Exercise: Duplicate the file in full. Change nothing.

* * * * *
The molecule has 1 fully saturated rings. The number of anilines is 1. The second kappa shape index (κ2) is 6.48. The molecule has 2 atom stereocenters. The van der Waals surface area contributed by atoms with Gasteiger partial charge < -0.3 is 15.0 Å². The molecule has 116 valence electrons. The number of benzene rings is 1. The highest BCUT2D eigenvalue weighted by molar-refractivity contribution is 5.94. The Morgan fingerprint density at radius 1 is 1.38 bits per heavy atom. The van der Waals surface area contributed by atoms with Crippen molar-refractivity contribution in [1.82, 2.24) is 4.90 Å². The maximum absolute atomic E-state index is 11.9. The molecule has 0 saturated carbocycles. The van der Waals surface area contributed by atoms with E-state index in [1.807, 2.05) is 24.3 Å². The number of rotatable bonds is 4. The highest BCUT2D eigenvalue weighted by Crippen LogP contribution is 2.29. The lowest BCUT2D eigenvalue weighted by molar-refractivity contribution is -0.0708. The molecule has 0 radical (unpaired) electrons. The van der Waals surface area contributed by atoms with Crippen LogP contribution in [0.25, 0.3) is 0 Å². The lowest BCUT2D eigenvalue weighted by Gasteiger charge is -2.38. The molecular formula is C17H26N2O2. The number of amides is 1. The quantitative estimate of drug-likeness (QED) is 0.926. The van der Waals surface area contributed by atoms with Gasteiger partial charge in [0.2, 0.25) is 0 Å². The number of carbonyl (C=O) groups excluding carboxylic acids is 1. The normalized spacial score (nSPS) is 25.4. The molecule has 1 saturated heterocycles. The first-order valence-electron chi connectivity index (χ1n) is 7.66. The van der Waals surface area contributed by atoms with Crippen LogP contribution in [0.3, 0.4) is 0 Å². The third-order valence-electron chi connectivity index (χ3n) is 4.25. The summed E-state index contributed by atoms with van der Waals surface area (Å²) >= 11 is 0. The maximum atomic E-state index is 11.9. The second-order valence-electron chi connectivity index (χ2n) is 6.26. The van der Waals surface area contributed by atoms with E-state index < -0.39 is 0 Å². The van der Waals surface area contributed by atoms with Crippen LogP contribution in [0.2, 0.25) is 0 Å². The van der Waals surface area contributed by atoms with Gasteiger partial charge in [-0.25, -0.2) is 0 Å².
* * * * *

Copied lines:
The molecule has 1 fully saturated rings. The number of anilines is 1. The second kappa shape index (κ2) is 6.48. The molecule has 2 atom stereocenters. The van der Waals surface area contributed by atoms with Gasteiger partial charge < -0.3 is 15.0 Å². The molecule has 116 valence electrons. The number of benzene rings is 1. The highest BCUT2D eigenvalue weighted by molar-refractivity contribution is 5.94. The Morgan fingerprint density at radius 1 is 1.38 bits per heavy atom. The van der Waals surface area contributed by atoms with Crippen molar-refractivity contribution in [1.82, 2.24) is 4.90 Å². The maximum absolute atomic E-state index is 11.9. The molecule has 0 saturated carbocycles. The van der Waals surface area contributed by atoms with E-state index in [1.807, 2.05) is 24.3 Å². The number of rotatable bonds is 4. The highest BCUT2D eigenvalue weighted by Crippen LogP contribution is 2.29. The lowest BCUT2D eigenvalue weighted by molar-refractivity contribution is -0.0708. The molecule has 0 radical (unpaired) electrons. The van der Waals surface area contributed by atoms with Crippen LogP contribution in [0.25, 0.3) is 0 Å². The lowest BCUT2D eigenvalue weighted by Gasteiger charge is -2.38. The molecular formula is C17H26N2O2. The number of amides is 1. The quantitative estimate of drug-likeness (QED) is 0.926. The van der Waals surface area contributed by atoms with Gasteiger partial charge in [0.2, 0.25) is 0 Å². The number of carbonyl (C=O) groups excluding carboxylic acids is 1. The normalized spacial score (nSPS) is 25.4. The molecule has 1 saturated heterocycles. The first-order valence-electron chi connectivity index (χ1n) is 7.66. The van der Waals surface area contributed by atoms with Crippen LogP contribution in [0.3, 0.4) is 0 Å². The third-order valence-electron chi connectivity index (χ3n) is 4.25. The summed E-state index contributed by atoms with van der Waals surface area (Å²) >= 11 is 0. The maximum atomic E-state index is 11.9. The second-order valence-electron chi connectivity index (χ2n) is 6.26. The van der Waals surface area contributed by atoms with E-state index < -0.39 is 0 Å². The van der Waals surface area contributed by atoms with Crippen LogP contribution in [0.2, 0.25) is 0 Å². The van der Waals surface area contributed by atoms with Gasteiger partial charge in [-0.25, -0.2) is 0 Å².